Drawing upon activist interviews and framing theory this article proposes that the Black Consciousness Movement (BCM) is better understood not by focusing on the objective status of its leadership as middle-class intellectuals, but by instead looking at what these ‘movement intellectuals’ subjectively did to link their philosophy of liberation to the lifeworlds of those they sought to engage. It argues that this shift reveals three important features of social movements and movement intellectuals more generally. Firstly, it uncovers the meaningful, value-driven, emotional and collective-identity bases for action, alongside the more familiar instrumental motivations. Secondly, given the inevitable clash between movement intent and the contingent constraints under which movements invariably operate, it argues that movement success is better judged not by external criteria that are assumed to hold universally, but instead by reference to the unique strategic intentions articulated by movements themselves. Finally, it shows how, given heterogeneous audiences, the deployment of a diversity of grounded intellectual strategies can help augment the resonance of a movement’s core political message.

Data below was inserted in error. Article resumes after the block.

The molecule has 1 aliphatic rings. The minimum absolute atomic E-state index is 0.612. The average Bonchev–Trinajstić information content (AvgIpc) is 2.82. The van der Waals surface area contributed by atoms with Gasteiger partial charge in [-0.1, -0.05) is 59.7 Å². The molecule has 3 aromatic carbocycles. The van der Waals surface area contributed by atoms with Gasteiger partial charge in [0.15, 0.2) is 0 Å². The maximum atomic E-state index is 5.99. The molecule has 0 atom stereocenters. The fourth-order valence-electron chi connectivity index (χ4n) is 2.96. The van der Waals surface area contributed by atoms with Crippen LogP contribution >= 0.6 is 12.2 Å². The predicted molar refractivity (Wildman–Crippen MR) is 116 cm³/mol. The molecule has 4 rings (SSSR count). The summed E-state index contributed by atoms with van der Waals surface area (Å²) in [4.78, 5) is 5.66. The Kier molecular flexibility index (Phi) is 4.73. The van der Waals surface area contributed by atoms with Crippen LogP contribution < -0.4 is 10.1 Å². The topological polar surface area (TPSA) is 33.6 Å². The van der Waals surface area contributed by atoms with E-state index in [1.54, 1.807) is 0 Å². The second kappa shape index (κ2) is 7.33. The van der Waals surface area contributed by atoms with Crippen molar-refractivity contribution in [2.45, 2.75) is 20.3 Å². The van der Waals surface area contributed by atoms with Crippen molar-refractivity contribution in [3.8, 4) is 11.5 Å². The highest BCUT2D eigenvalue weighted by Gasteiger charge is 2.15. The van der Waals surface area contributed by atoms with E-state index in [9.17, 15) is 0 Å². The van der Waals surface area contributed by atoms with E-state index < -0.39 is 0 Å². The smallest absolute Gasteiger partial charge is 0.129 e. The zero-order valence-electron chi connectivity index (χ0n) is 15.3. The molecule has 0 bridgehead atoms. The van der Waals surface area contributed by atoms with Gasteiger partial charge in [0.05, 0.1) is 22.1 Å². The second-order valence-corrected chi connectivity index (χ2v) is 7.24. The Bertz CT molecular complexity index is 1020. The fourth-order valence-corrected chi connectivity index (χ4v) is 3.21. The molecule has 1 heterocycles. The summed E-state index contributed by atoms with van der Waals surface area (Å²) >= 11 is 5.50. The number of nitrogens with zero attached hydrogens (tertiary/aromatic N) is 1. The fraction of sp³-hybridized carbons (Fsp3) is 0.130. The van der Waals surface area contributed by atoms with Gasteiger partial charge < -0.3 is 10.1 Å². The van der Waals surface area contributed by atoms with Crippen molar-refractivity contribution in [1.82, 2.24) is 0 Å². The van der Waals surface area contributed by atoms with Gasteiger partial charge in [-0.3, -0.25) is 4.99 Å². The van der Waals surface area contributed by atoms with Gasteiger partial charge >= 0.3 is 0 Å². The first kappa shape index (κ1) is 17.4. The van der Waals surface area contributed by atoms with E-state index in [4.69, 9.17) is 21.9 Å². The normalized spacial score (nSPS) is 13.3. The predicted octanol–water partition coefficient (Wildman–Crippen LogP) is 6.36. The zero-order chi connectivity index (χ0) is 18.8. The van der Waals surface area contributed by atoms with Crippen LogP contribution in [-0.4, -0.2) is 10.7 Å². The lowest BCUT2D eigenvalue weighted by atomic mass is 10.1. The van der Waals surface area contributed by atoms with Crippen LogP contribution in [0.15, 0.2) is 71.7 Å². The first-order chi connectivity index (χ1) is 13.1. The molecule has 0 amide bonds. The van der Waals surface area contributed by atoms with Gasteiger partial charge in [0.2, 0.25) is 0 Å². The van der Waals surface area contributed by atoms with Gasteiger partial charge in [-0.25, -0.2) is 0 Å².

- Black Consciousness Movement
- movement intellectuals
- social movements
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- School of Sociology, Politics and International Studies - Lecturer in Sociology